Data Sharing in Other Science Disciplines

This page is set aside to collect information on other science disciplines and how open they are to sharing large datasets and computer code with non-academics for non-science purposes — and directly for peer review, replication by other academics/researchers.

If you know of the process and culture in other science disciplines, including any documents and websites that discuss this, please provide links in the comments.

Advertisements

8 Responses to “Data Sharing in Other Science Disciplines”

  1. Guidelines for Responsible Data Management in Scientific Research
    Developed by: Clinical Tools Inc.
    Funded by: Office of Research Integrity, US Department of Health and Human Services

    Download PDF: http://ori.dhhs.gov/education/products/clinicaltools/data.pdf

    Go to page 17 for info on how long the USDHHS expects data to be kept for (3 years).

  2. Your best bet on climate science is to read the mails themselves.

    1. in 2002 Jones shared an early version of the data with Mcintyre and noted the existence
    of confidentiality agreements that he disagreed with.
    2. In 2005 he gave the files to rutherford. In the same mail he said that A) the data was
    covered by confidentiality agreements and B) that if he was forced by law to give them
    to others ( FOIA has such a provision) he would destroy the data.
    3. In 2007 he gave a subset of the data to MCintyre.
    4. He gave the files to Webster in 2008.
    5. In 2009 he gave the data to MET
    6. In 2009 he denied the files to Mcintyre and “cited” restriction clauses that “prohibited” release
    to non academics.
    7. He then denied the data to academics. One who was cited in AR4.
    8. He then posted 4 agreements. None of these prohibited release to non academics. One
    prohibited release to ANYONE. So, he violated this agreement when he released to Mcintyre in 2002, Rutherford in 2005, MET in 2008 and Webster.

    In the end the FOIA appeal office would find that the release to academics was wrong and that the excuse given to Mcintyre was in error.

    Then CRU went out to acquire the data again, some of it under confidentiality agreements.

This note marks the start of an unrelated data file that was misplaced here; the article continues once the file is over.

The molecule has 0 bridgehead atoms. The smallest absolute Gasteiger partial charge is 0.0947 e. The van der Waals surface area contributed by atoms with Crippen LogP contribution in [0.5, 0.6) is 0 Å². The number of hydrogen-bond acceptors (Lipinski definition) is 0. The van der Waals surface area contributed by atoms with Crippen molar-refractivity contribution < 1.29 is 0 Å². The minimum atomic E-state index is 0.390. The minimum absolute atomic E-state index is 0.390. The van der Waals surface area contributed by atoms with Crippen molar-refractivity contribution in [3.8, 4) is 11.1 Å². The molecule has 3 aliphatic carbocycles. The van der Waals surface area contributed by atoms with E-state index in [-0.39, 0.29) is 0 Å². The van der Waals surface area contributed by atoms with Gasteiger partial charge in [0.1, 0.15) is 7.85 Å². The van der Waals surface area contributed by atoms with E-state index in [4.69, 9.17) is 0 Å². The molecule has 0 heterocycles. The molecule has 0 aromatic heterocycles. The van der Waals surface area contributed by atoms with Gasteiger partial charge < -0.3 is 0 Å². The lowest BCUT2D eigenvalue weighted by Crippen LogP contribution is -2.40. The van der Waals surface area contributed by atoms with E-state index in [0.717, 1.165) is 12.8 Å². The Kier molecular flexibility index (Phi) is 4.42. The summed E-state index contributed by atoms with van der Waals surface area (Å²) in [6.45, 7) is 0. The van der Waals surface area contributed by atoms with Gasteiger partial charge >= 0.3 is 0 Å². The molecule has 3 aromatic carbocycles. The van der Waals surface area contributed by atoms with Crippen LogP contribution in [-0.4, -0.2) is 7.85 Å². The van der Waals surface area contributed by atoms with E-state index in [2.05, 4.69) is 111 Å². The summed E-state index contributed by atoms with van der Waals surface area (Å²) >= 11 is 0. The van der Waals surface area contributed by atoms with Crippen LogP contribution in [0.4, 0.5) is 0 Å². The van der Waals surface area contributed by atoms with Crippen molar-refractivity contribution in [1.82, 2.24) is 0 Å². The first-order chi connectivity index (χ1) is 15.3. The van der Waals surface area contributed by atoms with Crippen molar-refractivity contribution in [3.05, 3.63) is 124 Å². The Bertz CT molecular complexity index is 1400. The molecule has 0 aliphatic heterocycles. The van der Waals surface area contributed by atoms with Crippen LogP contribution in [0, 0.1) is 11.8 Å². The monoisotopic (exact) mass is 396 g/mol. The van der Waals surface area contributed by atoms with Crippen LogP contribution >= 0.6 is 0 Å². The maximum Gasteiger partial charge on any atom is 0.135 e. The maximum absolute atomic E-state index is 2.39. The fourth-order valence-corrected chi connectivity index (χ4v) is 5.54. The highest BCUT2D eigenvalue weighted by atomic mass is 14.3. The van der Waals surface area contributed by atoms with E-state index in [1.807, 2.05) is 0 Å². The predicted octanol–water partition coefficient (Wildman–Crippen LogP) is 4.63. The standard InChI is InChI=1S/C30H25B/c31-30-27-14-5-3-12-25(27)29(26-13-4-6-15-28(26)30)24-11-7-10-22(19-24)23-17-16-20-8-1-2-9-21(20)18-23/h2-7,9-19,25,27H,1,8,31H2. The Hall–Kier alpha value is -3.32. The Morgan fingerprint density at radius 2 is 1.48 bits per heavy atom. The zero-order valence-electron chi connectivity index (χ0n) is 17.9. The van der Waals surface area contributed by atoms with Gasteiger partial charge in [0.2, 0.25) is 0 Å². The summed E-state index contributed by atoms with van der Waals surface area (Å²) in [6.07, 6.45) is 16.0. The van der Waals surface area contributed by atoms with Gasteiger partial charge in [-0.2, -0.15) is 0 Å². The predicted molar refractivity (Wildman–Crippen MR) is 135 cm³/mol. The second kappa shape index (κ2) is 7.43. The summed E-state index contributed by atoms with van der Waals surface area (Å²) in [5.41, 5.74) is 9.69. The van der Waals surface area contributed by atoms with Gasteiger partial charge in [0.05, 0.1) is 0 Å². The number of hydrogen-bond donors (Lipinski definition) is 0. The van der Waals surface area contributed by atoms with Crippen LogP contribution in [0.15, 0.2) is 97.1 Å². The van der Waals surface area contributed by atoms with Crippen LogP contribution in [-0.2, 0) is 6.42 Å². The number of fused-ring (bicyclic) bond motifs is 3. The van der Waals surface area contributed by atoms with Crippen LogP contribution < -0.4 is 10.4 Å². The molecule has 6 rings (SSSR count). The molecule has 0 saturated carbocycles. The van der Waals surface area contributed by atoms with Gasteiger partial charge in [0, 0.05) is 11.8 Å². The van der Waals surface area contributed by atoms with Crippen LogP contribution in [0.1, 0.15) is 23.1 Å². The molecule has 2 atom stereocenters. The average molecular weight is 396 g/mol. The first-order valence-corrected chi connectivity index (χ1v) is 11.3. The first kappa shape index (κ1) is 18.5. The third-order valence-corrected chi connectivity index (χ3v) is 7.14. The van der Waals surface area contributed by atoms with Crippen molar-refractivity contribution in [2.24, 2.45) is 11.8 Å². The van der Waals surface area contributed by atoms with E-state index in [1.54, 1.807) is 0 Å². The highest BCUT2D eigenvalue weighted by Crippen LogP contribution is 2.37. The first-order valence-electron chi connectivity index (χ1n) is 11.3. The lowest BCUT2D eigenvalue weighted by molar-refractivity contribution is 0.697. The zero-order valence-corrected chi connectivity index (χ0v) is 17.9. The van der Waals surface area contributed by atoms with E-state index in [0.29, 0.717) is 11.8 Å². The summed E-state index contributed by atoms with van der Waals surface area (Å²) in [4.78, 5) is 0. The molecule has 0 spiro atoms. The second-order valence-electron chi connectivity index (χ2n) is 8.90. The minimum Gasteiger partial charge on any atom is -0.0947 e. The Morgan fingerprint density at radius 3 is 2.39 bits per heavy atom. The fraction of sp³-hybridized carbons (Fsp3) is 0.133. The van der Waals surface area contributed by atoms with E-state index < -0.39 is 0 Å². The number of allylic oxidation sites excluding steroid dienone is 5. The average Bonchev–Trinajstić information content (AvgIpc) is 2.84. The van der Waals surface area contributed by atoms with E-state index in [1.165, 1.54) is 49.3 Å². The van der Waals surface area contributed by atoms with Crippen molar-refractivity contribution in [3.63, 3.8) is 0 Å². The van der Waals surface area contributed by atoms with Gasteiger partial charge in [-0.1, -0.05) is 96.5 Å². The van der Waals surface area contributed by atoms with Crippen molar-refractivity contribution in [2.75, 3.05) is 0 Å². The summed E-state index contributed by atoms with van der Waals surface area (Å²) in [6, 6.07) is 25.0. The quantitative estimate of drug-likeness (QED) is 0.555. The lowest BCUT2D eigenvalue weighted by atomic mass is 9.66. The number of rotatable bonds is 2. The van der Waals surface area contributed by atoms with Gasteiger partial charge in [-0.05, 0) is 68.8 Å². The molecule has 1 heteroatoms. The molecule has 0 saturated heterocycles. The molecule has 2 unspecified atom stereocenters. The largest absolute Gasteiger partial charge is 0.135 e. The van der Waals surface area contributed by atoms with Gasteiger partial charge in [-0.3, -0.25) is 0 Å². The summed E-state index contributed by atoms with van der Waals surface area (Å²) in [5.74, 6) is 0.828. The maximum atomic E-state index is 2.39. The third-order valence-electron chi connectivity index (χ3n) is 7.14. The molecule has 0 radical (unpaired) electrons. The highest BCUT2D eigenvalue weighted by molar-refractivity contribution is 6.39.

They did this without determining ( as required by law) that this data was in fact necessary
    to their mission.

    But please continue the fight against open science.

  3. “This page is set aside to collect information on other science disciplines and how open they are to sharing large datasets and computer code with non-academics for non-science purposes — and directly for peer review, replication by other academics/researchers.”

  4. steven mosher :
    Your best bet on climate science is to read the mails themselves…

    Ah, in order to figure out whether temperatures rise and to what degree per doubling of CO2, etc, etc, we should make that judgement on a cherry picked, redacted, decontextualised set of emails estimated at roughly 0.01% of a full set if not less.

    Sea levels are accelerating upward, glaciers are retreating, global temperatures are rising, Arctic sea ice extent is shrinking as is Antarctic ice mass, solar activity has been minimal, methane is increasing, and on, and on…

    Trying to discredit an entire field of science based on some emails is a fool’s errand at best, but don’t stop nature from doing what it does as if it’ll “all go away”. I’ll stick to the opinions of actual experts, thanks. Newton was a son of a bitch and I’m sure you’d be writing books about him back then, but he was right as right could be at the time.

    By the way, did you ever get round to contacting the email authors to get their side of the story?

  5. Rattus Norvegicus Reply March 22, 2010 at 10:29 pm

    Yeah, Steve and I find by doing a simple google search that there are several papers by Rutherford which have Jones as a coauthor.

    And you were saying?

  6. Mosher (or is that Piltdown man?) opines,

    “But please continue the fight against open science.”